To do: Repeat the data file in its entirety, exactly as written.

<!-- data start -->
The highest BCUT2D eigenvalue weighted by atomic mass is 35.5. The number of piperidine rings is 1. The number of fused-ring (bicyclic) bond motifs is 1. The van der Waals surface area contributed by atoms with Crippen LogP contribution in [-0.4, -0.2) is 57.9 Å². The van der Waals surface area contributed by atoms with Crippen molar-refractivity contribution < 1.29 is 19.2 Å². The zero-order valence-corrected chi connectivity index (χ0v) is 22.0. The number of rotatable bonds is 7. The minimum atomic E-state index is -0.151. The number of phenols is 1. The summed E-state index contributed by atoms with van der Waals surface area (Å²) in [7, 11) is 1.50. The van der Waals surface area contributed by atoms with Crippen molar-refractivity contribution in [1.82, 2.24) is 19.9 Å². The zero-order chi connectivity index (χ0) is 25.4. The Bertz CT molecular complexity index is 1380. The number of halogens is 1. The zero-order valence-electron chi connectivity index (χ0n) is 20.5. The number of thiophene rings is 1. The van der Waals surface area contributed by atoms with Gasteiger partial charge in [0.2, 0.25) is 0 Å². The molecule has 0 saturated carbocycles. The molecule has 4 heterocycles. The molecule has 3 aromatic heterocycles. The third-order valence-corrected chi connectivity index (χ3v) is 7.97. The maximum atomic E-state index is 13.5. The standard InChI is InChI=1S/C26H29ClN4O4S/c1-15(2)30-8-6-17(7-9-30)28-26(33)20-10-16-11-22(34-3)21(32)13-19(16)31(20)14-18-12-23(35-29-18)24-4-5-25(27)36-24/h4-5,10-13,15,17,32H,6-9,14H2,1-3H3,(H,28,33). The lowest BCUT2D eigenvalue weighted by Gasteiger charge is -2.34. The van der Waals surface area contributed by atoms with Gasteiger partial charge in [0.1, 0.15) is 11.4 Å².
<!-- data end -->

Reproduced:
The highest BCUT2D eigenvalue weighted by atomic mass is 35.5. The number of piperidine rings is 1. The number of fused-ring (bicyclic) bond motifs is 1. The van der Waals surface area contributed by atoms with Crippen LogP contribution in [-0.4, -0.2) is 57.9 Å². The van der Waals surface area contributed by atoms with Crippen molar-refractivity contribution < 1.29 is 19.2 Å². The zero-order valence-corrected chi connectivity index (χ0v) is 22.0. The number of rotatable bonds is 7. The minimum atomic E-state index is -0.151. The number of phenols is 1. The summed E-state index contributed by atoms with van der Waals surface area (Å²) in [7, 11) is 1.50. The van der Waals surface area contributed by atoms with Crippen molar-refractivity contribution in [1.82, 2.24) is 19.9 Å². The zero-order chi connectivity index (χ0) is 25.4. The Bertz CT molecular complexity index is 1380. The number of halogens is 1. The zero-order valence-electron chi connectivity index (χ0n) is 20.5. The number of thiophene rings is 1. The van der Waals surface area contributed by atoms with Gasteiger partial charge in [0.2, 0.25) is 0 Å². The molecule has 0 saturated carbocycles. The molecule has 4 heterocycles. The molecule has 3 aromatic heterocycles. The third-order valence-corrected chi connectivity index (χ3v) is 7.97. The maximum atomic E-state index is 13.5. The standard InChI is InChI=1S/C26H29ClN4O4S/c1-15(2)30-8-6-17(7-9-30)28-26(33)20-10-16-11-22(34-3)21(32)13-19(16)31(20)14-18-12-23(35-29-18)24-4-5-25(27)36-24/h4-5,10-13,15,17,32H,6-9,14H2,1-3H3,(H,28,33). The lowest BCUT2D eigenvalue weighted by Gasteiger charge is -2.34. The van der Waals surface area contributed by atoms with Gasteiger partial charge in [0.1, 0.15) is 11.4 Å².